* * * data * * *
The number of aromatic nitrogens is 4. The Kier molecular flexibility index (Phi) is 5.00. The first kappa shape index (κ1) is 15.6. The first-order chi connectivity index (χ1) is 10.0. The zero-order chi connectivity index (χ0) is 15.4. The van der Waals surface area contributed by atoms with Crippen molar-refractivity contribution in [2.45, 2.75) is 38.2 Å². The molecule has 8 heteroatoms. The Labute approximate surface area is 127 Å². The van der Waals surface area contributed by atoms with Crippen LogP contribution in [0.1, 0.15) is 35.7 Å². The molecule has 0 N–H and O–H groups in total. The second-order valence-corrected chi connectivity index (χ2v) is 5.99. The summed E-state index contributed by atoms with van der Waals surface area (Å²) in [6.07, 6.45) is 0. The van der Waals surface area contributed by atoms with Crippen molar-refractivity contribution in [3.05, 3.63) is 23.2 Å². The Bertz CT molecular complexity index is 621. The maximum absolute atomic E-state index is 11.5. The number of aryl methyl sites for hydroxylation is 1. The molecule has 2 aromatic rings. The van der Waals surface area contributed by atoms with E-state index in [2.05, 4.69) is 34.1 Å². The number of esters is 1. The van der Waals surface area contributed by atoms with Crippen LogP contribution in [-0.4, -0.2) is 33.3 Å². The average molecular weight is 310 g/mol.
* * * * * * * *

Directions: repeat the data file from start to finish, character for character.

The number of aromatic nitrogens is 4. The Kier molecular flexibility index (Phi) is 5.00. The first kappa shape index (κ1) is 15.6. The first-order chi connectivity index (χ1) is 10.0. The zero-order chi connectivity index (χ0) is 15.4. The van der Waals surface area contributed by atoms with Crippen molar-refractivity contribution in [2.45, 2.75) is 38.2 Å². The molecule has 8 heteroatoms. The Labute approximate surface area is 127 Å². The van der Waals surface area contributed by atoms with Crippen LogP contribution in [0.1, 0.15) is 35.7 Å². The molecule has 0 N–H and O–H groups in total. The second-order valence-corrected chi connectivity index (χ2v) is 5.99. The summed E-state index contributed by atoms with van der Waals surface area (Å²) in [6.07, 6.45) is 0. The van der Waals surface area contributed by atoms with Crippen molar-refractivity contribution in [3.05, 3.63) is 23.2 Å². The Bertz CT molecular complexity index is 621. The maximum absolute atomic E-state index is 11.5. The number of aryl methyl sites for hydroxylation is 1. The molecule has 2 aromatic rings. The van der Waals surface area contributed by atoms with E-state index in [2.05, 4.69) is 34.1 Å². The number of esters is 1. The van der Waals surface area contributed by atoms with Crippen LogP contribution in [-0.4, -0.2) is 33.3 Å². The average molecular weight is 310 g/mol.